• They think PyTorch (made by people at Facebook) is great and that they did a good job with it. And that it is good that many people make Machine Learning libraries. You also learn from each other when developing your library.
  • Some of the hurdles in machine learning is to make deep networks stable and that many of the new breakthroughs in ML such as GANs or DeepRL are still to have their ‘batch normalization’ moment (that one idea that makes everything work without having to fight it). Also moving away from supervised learning will be difficult. Another challenge is to make systems that solve many problems instead of one.
  • Geoffrey Hintons capsules are coming along fine. They have a paper in nips on it.
  • They talked about some failures and stuff that hadn’t worked.
  • Their work days involve a lot of reading papers.
  • They recommend using the highest level API that solves your problem, then you get best practices for free
  •  The line between AI engineer and research scientist is blurry.
  • Give researchers access to more computation power and they will accomplish more.
  • PhD scientists go through the same interview pipeline as all devs
  • Robotics will benefit from the fact that we now have perception
  • A good way to learn is to read papers and re-implement them. If you want to lear a variety of ML topics, pick papers that cover different topics such as image classification, language modeling, GANs etc. If you want to become an expert in one subfield, pick a bunch of related papers
  • People are excited about: efficient large-scale optimization, building a theoretical foundation for deep learning, Human/AI Interaction, bridging the gap between real world and simulation, imitation learning, generatin long structured documents with long term dependencies in them, tools.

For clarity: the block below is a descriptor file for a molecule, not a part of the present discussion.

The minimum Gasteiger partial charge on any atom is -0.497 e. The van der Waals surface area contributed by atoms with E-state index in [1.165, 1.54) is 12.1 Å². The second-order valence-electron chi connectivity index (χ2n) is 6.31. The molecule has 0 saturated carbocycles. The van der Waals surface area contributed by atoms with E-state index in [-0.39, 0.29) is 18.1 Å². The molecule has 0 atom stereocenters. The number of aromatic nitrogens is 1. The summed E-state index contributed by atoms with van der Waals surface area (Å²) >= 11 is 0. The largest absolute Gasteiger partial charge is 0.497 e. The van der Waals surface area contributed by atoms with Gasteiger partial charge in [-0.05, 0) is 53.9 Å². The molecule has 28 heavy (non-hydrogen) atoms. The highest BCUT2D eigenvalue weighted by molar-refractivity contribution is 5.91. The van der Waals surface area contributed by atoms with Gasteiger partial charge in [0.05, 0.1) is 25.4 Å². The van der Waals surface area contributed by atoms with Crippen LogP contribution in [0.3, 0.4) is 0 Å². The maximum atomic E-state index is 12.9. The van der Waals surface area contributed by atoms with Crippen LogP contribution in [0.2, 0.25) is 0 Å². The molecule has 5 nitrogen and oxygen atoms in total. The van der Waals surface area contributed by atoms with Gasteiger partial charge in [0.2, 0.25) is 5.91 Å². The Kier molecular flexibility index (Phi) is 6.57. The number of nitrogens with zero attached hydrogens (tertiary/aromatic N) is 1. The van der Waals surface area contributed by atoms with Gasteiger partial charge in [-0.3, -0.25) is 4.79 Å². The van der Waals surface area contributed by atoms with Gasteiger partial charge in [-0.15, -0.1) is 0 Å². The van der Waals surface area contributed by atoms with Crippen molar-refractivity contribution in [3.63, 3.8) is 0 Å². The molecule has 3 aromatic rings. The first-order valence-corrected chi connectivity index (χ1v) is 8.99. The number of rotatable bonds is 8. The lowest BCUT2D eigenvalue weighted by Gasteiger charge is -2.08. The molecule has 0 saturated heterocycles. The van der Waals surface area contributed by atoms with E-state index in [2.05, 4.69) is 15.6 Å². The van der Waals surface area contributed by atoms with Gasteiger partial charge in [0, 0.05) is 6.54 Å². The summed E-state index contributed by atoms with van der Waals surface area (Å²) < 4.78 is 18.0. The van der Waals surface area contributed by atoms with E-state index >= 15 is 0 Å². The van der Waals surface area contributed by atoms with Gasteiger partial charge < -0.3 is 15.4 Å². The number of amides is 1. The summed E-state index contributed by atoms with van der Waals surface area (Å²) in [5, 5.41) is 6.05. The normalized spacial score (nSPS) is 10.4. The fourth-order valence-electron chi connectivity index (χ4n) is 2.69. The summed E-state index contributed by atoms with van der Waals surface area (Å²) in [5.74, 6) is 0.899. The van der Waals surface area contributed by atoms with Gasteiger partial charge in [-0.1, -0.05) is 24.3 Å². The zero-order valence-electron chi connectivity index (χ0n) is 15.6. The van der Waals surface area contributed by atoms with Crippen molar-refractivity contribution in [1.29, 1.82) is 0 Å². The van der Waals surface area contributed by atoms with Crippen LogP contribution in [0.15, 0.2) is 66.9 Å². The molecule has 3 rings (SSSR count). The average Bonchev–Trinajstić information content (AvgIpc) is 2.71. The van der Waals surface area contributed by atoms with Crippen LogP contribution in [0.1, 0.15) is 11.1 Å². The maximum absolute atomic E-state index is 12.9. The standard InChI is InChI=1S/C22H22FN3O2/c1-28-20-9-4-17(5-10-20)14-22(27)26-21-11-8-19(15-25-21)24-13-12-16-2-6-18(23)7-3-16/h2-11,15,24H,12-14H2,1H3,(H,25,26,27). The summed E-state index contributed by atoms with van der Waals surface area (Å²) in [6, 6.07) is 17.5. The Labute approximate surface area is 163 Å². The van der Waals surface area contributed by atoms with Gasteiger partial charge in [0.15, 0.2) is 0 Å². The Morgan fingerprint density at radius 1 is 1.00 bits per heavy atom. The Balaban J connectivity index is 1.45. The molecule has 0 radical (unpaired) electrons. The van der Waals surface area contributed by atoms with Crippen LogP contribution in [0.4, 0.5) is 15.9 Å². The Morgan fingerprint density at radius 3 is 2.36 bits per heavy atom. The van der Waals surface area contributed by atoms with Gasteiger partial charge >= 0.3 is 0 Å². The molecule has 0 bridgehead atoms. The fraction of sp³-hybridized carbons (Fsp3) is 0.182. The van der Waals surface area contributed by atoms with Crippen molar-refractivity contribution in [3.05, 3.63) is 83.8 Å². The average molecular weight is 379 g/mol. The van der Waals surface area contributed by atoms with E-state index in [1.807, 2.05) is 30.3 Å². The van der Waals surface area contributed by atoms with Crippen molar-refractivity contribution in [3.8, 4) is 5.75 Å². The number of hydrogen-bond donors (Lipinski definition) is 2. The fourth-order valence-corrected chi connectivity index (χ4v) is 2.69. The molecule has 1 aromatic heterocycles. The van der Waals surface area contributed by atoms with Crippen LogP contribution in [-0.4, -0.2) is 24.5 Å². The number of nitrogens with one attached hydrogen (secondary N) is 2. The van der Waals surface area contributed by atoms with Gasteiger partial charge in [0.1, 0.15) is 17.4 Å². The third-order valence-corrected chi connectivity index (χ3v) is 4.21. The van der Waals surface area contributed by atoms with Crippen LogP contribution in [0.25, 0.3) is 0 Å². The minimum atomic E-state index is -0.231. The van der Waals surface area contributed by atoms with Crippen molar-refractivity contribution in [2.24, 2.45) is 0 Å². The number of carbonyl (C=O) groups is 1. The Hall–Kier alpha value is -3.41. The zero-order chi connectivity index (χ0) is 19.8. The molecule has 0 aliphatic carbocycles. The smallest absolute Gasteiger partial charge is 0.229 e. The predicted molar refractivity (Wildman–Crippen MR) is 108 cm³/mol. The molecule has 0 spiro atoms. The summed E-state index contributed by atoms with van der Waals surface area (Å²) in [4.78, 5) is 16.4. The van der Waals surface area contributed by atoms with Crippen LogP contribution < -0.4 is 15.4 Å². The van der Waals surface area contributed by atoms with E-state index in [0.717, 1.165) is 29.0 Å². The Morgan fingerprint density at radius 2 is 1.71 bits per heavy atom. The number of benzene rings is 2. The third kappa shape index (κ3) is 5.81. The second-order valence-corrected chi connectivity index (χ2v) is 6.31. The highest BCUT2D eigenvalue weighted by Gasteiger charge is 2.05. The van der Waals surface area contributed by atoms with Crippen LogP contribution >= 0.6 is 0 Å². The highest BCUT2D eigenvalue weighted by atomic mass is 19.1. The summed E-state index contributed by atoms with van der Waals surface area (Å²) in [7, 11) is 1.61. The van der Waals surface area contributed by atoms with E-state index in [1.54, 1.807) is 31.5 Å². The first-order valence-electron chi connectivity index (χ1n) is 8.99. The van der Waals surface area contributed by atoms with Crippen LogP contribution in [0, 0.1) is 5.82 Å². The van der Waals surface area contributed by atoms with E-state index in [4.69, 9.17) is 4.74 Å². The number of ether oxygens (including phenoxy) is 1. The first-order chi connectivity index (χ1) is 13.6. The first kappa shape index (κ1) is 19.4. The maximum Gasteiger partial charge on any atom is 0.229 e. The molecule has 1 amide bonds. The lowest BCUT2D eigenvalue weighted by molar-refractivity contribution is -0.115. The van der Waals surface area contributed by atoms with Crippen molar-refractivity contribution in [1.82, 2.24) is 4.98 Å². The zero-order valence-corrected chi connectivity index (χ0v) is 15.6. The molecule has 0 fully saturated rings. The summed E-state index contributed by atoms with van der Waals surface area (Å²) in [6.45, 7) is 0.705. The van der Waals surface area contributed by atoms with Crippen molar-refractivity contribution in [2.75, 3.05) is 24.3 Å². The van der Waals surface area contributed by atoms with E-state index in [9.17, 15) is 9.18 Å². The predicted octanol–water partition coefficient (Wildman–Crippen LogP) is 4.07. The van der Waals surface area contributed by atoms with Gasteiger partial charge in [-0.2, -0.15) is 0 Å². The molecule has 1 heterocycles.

• To people from many different backgrounds can come, stated that you have an interest in AI/ML
  • Learning tips: *TensorFlow tutorials *Geoff Hinton’s Coursera course *Vincent Vanhoucke’s Udacity course *Kaggle, a great site with lots of ML competitions *Deep Learning by Ian Goodfellow and Yoshua Bengio and Aaron Courville
  • You should probably use a GAN if you want to generate samples of continuous valued data or if you want to do semi-supervised learning, and you should use a VAE or FVBN if you want to use discrete data or estimate likelihoods.
  • In bilogy and genomics, they are involved in a variety of research projects in biology and genomics, such as predicting diabetic retinopathy status from fundus imagesidentifying cancerous cells in pathology images, using deep learning to call genetic variants in next-generation DNA sequencing data. We even have a recently-created Genomics team focused on applying TensorFlow, and extending it where necessary, to genomics problems. Other teams around Google and Alphabet, such as Google Accelerated SciencesVerily Life Sciences, and Calico, also apply deep learning techniques to biological data.
  • They like and would complement it with the Deep Learning textbook, Elements of statistical learning. – Hugo Larochelle online course, the deep learning summer series, Blog posts like, Sebastian Ruder’s blog.
  • You are welcome for Tensorflow
  • They keep up on what’s happening in the field by: Papers published in top ML conferences, Arxiv Sanity, “My Updates” feature on Google Scholar, Research colleagues pointing out and discussing interesting pieces of work, Interesting sounding work discussed on Hacker News or this subreddit